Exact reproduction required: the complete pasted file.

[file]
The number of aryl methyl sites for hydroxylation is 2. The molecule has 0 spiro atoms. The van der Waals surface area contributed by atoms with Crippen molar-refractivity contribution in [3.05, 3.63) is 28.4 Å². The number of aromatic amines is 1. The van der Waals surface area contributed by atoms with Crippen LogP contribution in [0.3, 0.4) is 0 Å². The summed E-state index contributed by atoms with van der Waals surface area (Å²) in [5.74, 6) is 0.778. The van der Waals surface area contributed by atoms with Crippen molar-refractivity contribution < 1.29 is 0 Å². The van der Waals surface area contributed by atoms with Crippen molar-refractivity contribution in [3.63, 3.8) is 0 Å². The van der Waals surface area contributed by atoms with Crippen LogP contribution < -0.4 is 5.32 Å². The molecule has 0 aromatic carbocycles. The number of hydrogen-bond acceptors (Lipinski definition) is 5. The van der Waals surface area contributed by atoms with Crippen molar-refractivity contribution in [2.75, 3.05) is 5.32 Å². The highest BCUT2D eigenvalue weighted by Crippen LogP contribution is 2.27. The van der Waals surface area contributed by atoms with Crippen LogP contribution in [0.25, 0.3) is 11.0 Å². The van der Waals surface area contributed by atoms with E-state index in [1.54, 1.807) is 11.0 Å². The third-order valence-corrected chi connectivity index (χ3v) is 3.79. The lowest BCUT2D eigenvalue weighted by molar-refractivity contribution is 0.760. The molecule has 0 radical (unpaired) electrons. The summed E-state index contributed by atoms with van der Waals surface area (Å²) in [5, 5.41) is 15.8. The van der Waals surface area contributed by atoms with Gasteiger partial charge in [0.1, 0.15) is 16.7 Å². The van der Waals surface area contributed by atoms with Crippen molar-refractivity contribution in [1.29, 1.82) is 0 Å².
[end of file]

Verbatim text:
The number of aryl methyl sites for hydroxylation is 2. The molecule has 0 spiro atoms. The van der Waals surface area contributed by atoms with Crippen molar-refractivity contribution in [3.05, 3.63) is 28.4 Å². The number of aromatic amines is 1. The van der Waals surface area contributed by atoms with Crippen LogP contribution in [0.3, 0.4) is 0 Å². The summed E-state index contributed by atoms with van der Waals surface area (Å²) in [5.74, 6) is 0.778. The van der Waals surface area contributed by atoms with Crippen molar-refractivity contribution < 1.29 is 0 Å². The van der Waals surface area contributed by atoms with Crippen molar-refractivity contribution in [3.63, 3.8) is 0 Å². The van der Waals surface area contributed by atoms with Crippen LogP contribution < -0.4 is 5.32 Å². The molecule has 0 aromatic carbocycles. The number of hydrogen-bond acceptors (Lipinski definition) is 5. The van der Waals surface area contributed by atoms with Crippen molar-refractivity contribution in [2.75, 3.05) is 5.32 Å². The highest BCUT2D eigenvalue weighted by Crippen LogP contribution is 2.27. The van der Waals surface area contributed by atoms with Crippen LogP contribution in [0.25, 0.3) is 11.0 Å². The van der Waals surface area contributed by atoms with E-state index in [1.54, 1.807) is 11.0 Å². The third-order valence-corrected chi connectivity index (χ3v) is 3.79. The lowest BCUT2D eigenvalue weighted by molar-refractivity contribution is 0.760. The molecule has 0 radical (unpaired) electrons. The summed E-state index contributed by atoms with van der Waals surface area (Å²) in [5, 5.41) is 15.8. The van der Waals surface area contributed by atoms with Gasteiger partial charge in [0.1, 0.15) is 16.7 Å². The van der Waals surface area contributed by atoms with Crippen molar-refractivity contribution in [1.29, 1.82) is 0 Å².